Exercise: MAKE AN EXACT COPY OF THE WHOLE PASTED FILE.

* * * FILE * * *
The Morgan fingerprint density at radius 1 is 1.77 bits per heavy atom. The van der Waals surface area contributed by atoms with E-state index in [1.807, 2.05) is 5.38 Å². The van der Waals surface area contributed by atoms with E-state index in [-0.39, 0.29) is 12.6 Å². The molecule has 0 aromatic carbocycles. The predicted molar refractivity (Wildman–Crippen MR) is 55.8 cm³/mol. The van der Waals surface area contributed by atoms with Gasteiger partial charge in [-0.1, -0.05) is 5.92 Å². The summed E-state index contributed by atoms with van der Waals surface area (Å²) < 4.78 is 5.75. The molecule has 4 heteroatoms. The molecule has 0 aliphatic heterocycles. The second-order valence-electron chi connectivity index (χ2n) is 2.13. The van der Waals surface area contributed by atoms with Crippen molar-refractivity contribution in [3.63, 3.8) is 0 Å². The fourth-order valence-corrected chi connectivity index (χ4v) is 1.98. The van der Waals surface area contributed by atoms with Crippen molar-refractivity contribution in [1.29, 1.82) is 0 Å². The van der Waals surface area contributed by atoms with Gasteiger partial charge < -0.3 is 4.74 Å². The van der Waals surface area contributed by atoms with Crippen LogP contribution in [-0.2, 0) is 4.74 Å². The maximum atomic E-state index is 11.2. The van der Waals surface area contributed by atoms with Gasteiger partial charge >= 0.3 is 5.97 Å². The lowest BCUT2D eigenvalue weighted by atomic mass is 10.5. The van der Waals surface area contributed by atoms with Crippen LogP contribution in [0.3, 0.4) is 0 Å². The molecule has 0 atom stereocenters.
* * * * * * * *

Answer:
The Morgan fingerprint density at radius 1 is 1.77 bits per heavy atom. The van der Waals surface area contributed by atoms with E-state index in [1.807, 2.05) is 5.38 Å². The van der Waals surface area contributed by atoms with E-state index in [-0.39, 0.29) is 12.6 Å². The molecule has 0 aromatic carbocycles. The predicted molar refractivity (Wildman–Crippen MR) is 55.8 cm³/mol. The van der Waals surface area contributed by atoms with Gasteiger partial charge in [-0.1, -0.05) is 5.92 Å². The summed E-state index contributed by atoms with van der Waals surface area (Å²) < 4.78 is 5.75. The molecule has 4 heteroatoms. The molecule has 0 aliphatic heterocycles. The second-order valence-electron chi connectivity index (χ2n) is 2.13. The van der Waals surface area contributed by atoms with Crippen molar-refractivity contribution in [3.63, 3.8) is 0 Å². The fourth-order valence-corrected chi connectivity index (χ4v) is 1.98. The van der Waals surface area contributed by atoms with Crippen molar-refractivity contribution in [1.29, 1.82) is 0 Å². The van der Waals surface area contributed by atoms with Gasteiger partial charge < -0.3 is 4.74 Å². The van der Waals surface area contributed by atoms with Crippen LogP contribution in [-0.2, 0) is 4.74 Å². The maximum atomic E-state index is 11.2. The van der Waals surface area contributed by atoms with Gasteiger partial charge >= 0.3 is 5.97 Å². The lowest BCUT2D eigenvalue weighted by atomic mass is 10.5. The van der Waals surface area contributed by atoms with Crippen LogP contribution in [0.3, 0.4) is 0 Å². The molecule has 0 atom stereocenters.